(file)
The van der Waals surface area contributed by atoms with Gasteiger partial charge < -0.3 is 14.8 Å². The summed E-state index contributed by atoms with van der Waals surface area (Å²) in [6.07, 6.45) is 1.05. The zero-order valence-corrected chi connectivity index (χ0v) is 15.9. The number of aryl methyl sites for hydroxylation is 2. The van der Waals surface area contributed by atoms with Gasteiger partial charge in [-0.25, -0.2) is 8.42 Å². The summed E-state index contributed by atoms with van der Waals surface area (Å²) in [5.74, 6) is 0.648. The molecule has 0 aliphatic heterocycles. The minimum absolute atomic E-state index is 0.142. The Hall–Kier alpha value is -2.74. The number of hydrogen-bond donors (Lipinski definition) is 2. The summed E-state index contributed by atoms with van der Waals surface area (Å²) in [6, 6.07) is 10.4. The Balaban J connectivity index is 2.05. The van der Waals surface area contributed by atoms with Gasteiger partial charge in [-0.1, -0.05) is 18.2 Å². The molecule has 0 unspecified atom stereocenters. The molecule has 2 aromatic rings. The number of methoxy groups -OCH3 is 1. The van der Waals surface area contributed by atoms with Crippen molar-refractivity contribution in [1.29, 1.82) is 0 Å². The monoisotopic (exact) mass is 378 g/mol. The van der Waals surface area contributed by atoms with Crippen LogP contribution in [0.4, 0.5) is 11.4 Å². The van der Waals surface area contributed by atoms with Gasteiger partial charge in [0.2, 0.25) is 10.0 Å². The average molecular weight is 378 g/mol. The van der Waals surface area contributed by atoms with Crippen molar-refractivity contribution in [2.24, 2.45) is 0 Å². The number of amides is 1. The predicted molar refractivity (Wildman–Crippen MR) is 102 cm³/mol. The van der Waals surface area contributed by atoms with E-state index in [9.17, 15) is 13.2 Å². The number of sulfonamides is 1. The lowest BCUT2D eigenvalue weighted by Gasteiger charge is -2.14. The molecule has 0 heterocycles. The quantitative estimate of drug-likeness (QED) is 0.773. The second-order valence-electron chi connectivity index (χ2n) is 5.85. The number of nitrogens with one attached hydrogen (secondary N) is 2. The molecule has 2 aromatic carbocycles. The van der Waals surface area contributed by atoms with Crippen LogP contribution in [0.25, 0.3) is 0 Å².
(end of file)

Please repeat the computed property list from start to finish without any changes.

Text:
The van der Waals surface area contributed by atoms with Gasteiger partial charge < -0.3 is 14.8 Å². The summed E-state index contributed by atoms with van der Waals surface area (Å²) in [6.07, 6.45) is 1.05. The zero-order valence-corrected chi connectivity index (χ0v) is 15.9. The number of aryl methyl sites for hydroxylation is 2. The van der Waals surface area contributed by atoms with Gasteiger partial charge in [-0.25, -0.2) is 8.42 Å². The summed E-state index contributed by atoms with van der Waals surface area (Å²) in [5.74, 6) is 0.648. The molecule has 0 aliphatic heterocycles. The minimum absolute atomic E-state index is 0.142. The Hall–Kier alpha value is -2.74. The number of hydrogen-bond donors (Lipinski definition) is 2. The summed E-state index contributed by atoms with van der Waals surface area (Å²) in [6, 6.07) is 10.4. The Balaban J connectivity index is 2.05. The van der Waals surface area contributed by atoms with Gasteiger partial charge in [-0.1, -0.05) is 18.2 Å². The molecule has 0 unspecified atom stereocenters. The molecule has 2 aromatic rings. The number of methoxy groups -OCH3 is 1. The van der Waals surface area contributed by atoms with Crippen molar-refractivity contribution in [1.29, 1.82) is 0 Å². The monoisotopic (exact) mass is 378 g/mol. The van der Waals surface area contributed by atoms with Crippen LogP contribution in [0.4, 0.5) is 11.4 Å². The van der Waals surface area contributed by atoms with Gasteiger partial charge in [0.2, 0.25) is 10.0 Å². The average molecular weight is 378 g/mol. The van der Waals surface area contributed by atoms with Crippen molar-refractivity contribution in [2.24, 2.45) is 0 Å². The number of amides is 1. The predicted molar refractivity (Wildman–Crippen MR) is 102 cm³/mol. The van der Waals surface area contributed by atoms with E-state index in [9.17, 15) is 13.2 Å². The number of sulfonamides is 1. The lowest BCUT2D eigenvalue weighted by Gasteiger charge is -2.14. The molecule has 0 heterocycles. The quantitative estimate of drug-likeness (QED) is 0.773. The second-order valence-electron chi connectivity index (χ2n) is 5.85. The number of nitrogens with one attached hydrogen (secondary N) is 2. The molecule has 2 aromatic carbocycles. The van der Waals surface area contributed by atoms with Crippen LogP contribution in [0.25, 0.3) is 0 Å².